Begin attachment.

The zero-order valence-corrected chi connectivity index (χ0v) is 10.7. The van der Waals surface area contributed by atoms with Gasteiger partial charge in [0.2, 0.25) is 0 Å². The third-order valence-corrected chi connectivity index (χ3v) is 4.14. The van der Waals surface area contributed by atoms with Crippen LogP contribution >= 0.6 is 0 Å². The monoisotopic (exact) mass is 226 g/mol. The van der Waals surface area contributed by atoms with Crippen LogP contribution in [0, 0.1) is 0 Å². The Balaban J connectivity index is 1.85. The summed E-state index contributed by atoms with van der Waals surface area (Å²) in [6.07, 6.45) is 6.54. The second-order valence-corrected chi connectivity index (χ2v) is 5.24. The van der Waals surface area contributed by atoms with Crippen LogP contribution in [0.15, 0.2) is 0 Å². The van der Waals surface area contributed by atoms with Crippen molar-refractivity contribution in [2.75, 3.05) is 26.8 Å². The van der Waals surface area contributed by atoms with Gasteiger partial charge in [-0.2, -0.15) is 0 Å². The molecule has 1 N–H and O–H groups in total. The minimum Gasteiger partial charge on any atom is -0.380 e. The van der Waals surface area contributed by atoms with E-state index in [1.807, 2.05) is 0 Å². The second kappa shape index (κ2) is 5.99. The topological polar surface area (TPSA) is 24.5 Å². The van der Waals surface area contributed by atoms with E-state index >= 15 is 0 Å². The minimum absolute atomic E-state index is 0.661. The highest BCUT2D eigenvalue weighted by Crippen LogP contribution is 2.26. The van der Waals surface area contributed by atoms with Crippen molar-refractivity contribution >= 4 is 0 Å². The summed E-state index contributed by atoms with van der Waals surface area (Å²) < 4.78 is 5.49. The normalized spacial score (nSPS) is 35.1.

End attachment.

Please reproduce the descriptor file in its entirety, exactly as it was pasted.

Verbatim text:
The zero-order valence-corrected chi connectivity index (χ0v) is 10.7. The van der Waals surface area contributed by atoms with Gasteiger partial charge in [0.2, 0.25) is 0 Å². The third-order valence-corrected chi connectivity index (χ3v) is 4.14. The van der Waals surface area contributed by atoms with Crippen LogP contribution >= 0.6 is 0 Å². The monoisotopic (exact) mass is 226 g/mol. The van der Waals surface area contributed by atoms with Crippen LogP contribution in [0, 0.1) is 0 Å². The Balaban J connectivity index is 1.85. The summed E-state index contributed by atoms with van der Waals surface area (Å²) in [6.07, 6.45) is 6.54. The second-order valence-corrected chi connectivity index (χ2v) is 5.24. The van der Waals surface area contributed by atoms with Crippen LogP contribution in [0.15, 0.2) is 0 Å². The van der Waals surface area contributed by atoms with Crippen molar-refractivity contribution in [2.75, 3.05) is 26.8 Å². The van der Waals surface area contributed by atoms with Gasteiger partial charge in [-0.2, -0.15) is 0 Å². The molecule has 1 N–H and O–H groups in total. The minimum Gasteiger partial charge on any atom is -0.380 e. The van der Waals surface area contributed by atoms with E-state index in [1.807, 2.05) is 0 Å². The second kappa shape index (κ2) is 5.99. The topological polar surface area (TPSA) is 24.5 Å². The van der Waals surface area contributed by atoms with E-state index >= 15 is 0 Å². The minimum absolute atomic E-state index is 0.661. The highest BCUT2D eigenvalue weighted by Crippen LogP contribution is 2.26. The van der Waals surface area contributed by atoms with Crippen molar-refractivity contribution >= 4 is 0 Å². The summed E-state index contributed by atoms with van der Waals surface area (Å²) < 4.78 is 5.49. The normalized spacial score (nSPS) is 35.1.